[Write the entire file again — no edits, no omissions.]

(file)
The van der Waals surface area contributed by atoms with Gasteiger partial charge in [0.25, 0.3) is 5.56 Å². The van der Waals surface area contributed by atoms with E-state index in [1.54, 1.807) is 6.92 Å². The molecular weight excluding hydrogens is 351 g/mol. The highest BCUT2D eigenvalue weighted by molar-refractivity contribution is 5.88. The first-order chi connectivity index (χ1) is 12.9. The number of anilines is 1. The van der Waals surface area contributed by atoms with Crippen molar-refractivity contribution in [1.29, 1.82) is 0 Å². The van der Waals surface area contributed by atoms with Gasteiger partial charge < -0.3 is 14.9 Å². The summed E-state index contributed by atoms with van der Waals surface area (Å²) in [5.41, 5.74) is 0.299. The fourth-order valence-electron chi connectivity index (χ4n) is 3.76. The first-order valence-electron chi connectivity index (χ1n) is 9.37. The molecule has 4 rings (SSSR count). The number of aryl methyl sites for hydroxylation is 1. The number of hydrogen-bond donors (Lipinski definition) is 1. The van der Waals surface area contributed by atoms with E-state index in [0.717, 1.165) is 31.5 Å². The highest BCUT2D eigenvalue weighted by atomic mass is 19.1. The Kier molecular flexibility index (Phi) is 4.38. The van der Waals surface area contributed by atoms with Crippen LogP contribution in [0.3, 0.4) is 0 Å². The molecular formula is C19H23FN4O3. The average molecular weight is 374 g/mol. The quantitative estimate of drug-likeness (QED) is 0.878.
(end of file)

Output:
The van der Waals surface area contributed by atoms with Gasteiger partial charge in [0.25, 0.3) is 5.56 Å². The van der Waals surface area contributed by atoms with E-state index in [1.54, 1.807) is 6.92 Å². The molecular weight excluding hydrogens is 351 g/mol. The highest BCUT2D eigenvalue weighted by molar-refractivity contribution is 5.88. The first-order chi connectivity index (χ1) is 12.9. The number of anilines is 1. The van der Waals surface area contributed by atoms with Crippen molar-refractivity contribution in [1.29, 1.82) is 0 Å². The van der Waals surface area contributed by atoms with Gasteiger partial charge < -0.3 is 14.9 Å². The summed E-state index contributed by atoms with van der Waals surface area (Å²) in [5.41, 5.74) is 0.299. The fourth-order valence-electron chi connectivity index (χ4n) is 3.76. The first-order valence-electron chi connectivity index (χ1n) is 9.37. The molecule has 4 rings (SSSR count). The number of aryl methyl sites for hydroxylation is 1. The number of hydrogen-bond donors (Lipinski definition) is 1. The van der Waals surface area contributed by atoms with E-state index in [0.717, 1.165) is 31.5 Å². The highest BCUT2D eigenvalue weighted by atomic mass is 19.1. The Kier molecular flexibility index (Phi) is 4.38. The van der Waals surface area contributed by atoms with Crippen LogP contribution in [0.3, 0.4) is 0 Å². The molecular formula is C19H23FN4O3. The average molecular weight is 374 g/mol. The quantitative estimate of drug-likeness (QED) is 0.878.